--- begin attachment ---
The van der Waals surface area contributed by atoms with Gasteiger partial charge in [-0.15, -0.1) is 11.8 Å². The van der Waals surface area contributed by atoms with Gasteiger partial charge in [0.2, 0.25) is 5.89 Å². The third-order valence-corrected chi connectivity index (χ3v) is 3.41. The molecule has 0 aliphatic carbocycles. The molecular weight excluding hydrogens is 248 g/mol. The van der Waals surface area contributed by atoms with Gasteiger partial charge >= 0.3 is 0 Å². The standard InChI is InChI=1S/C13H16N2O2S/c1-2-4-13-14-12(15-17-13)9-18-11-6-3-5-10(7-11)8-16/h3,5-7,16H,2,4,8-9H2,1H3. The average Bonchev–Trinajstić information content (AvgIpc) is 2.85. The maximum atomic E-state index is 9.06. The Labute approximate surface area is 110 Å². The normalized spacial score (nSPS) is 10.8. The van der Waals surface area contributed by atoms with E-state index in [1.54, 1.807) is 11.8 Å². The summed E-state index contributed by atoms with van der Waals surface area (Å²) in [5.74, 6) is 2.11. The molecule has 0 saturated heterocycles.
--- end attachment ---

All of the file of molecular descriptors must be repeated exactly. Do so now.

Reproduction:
The van der Waals surface area contributed by atoms with Gasteiger partial charge in [-0.15, -0.1) is 11.8 Å². The van der Waals surface area contributed by atoms with Gasteiger partial charge in [0.2, 0.25) is 5.89 Å². The third-order valence-corrected chi connectivity index (χ3v) is 3.41. The molecule has 0 aliphatic carbocycles. The molecular weight excluding hydrogens is 248 g/mol. The van der Waals surface area contributed by atoms with Gasteiger partial charge >= 0.3 is 0 Å². The standard InChI is InChI=1S/C13H16N2O2S/c1-2-4-13-14-12(15-17-13)9-18-11-6-3-5-10(7-11)8-16/h3,5-7,16H,2,4,8-9H2,1H3. The average Bonchev–Trinajstić information content (AvgIpc) is 2.85. The maximum atomic E-state index is 9.06. The Labute approximate surface area is 110 Å². The normalized spacial score (nSPS) is 10.8. The van der Waals surface area contributed by atoms with E-state index in [1.54, 1.807) is 11.8 Å². The summed E-state index contributed by atoms with van der Waals surface area (Å²) in [5.74, 6) is 2.11. The molecule has 0 saturated heterocycles.